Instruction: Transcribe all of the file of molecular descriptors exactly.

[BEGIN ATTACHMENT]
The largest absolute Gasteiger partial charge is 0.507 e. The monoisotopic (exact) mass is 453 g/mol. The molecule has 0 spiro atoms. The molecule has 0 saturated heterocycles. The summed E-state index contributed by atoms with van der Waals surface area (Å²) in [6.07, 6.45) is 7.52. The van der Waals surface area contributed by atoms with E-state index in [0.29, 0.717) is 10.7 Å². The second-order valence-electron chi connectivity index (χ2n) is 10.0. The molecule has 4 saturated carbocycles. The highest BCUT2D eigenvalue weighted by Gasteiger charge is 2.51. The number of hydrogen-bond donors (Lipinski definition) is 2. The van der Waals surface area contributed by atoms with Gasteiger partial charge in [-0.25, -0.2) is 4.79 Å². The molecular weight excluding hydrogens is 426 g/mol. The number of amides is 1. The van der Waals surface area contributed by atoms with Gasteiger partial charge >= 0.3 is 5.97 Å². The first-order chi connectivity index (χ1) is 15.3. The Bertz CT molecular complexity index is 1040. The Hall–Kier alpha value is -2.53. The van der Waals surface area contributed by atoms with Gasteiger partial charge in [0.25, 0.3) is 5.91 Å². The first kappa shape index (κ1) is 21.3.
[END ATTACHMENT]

The largest absolute Gasteiger partial charge is 0.507 e. The monoisotopic (exact) mass is 453 g/mol. The molecule has 0 spiro atoms. The molecule has 0 saturated heterocycles. The summed E-state index contributed by atoms with van der Waals surface area (Å²) in [6.07, 6.45) is 7.52. The van der Waals surface area contributed by atoms with E-state index in [0.29, 0.717) is 10.7 Å². The second-order valence-electron chi connectivity index (χ2n) is 10.0. The molecule has 4 saturated carbocycles. The highest BCUT2D eigenvalue weighted by Gasteiger charge is 2.51. The number of hydrogen-bond donors (Lipinski definition) is 2. The van der Waals surface area contributed by atoms with Gasteiger partial charge in [-0.25, -0.2) is 4.79 Å². The molecular weight excluding hydrogens is 426 g/mol. The number of amides is 1. The van der Waals surface area contributed by atoms with Gasteiger partial charge >= 0.3 is 5.97 Å². The first-order chi connectivity index (χ1) is 15.3. The Bertz CT molecular complexity index is 1040. The Hall–Kier alpha value is -2.53. The van der Waals surface area contributed by atoms with Gasteiger partial charge in [0.25, 0.3) is 5.91 Å². The first kappa shape index (κ1) is 21.3.